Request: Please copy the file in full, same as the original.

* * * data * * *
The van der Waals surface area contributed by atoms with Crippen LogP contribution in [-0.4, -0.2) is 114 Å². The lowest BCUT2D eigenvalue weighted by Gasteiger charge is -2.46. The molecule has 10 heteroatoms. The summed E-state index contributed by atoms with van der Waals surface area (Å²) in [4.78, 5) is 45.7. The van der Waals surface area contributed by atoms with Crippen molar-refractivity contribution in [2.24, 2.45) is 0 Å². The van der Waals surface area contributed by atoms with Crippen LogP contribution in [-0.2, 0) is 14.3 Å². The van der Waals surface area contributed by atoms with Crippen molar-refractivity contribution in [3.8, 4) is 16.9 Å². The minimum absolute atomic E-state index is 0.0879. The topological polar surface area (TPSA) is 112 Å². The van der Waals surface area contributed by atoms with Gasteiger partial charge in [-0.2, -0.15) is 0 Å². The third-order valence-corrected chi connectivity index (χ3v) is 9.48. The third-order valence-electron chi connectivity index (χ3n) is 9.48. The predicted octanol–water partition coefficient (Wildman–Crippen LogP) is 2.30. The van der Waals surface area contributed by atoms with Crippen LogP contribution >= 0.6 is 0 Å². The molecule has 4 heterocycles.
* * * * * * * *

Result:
The van der Waals surface area contributed by atoms with Crippen LogP contribution in [-0.4, -0.2) is 114 Å². The lowest BCUT2D eigenvalue weighted by Gasteiger charge is -2.46. The molecule has 10 heteroatoms. The summed E-state index contributed by atoms with van der Waals surface area (Å²) in [4.78, 5) is 45.7. The van der Waals surface area contributed by atoms with Crippen molar-refractivity contribution in [2.24, 2.45) is 0 Å². The van der Waals surface area contributed by atoms with Crippen LogP contribution in [-0.2, 0) is 14.3 Å². The van der Waals surface area contributed by atoms with Crippen molar-refractivity contribution in [3.8, 4) is 16.9 Å². The minimum absolute atomic E-state index is 0.0879. The topological polar surface area (TPSA) is 112 Å². The van der Waals surface area contributed by atoms with Gasteiger partial charge in [-0.2, -0.15) is 0 Å². The third-order valence-corrected chi connectivity index (χ3v) is 9.48. The third-order valence-electron chi connectivity index (χ3n) is 9.48. The predicted octanol–water partition coefficient (Wildman–Crippen LogP) is 2.30. The van der Waals surface area contributed by atoms with Crippen LogP contribution >= 0.6 is 0 Å². The molecule has 4 heterocycles.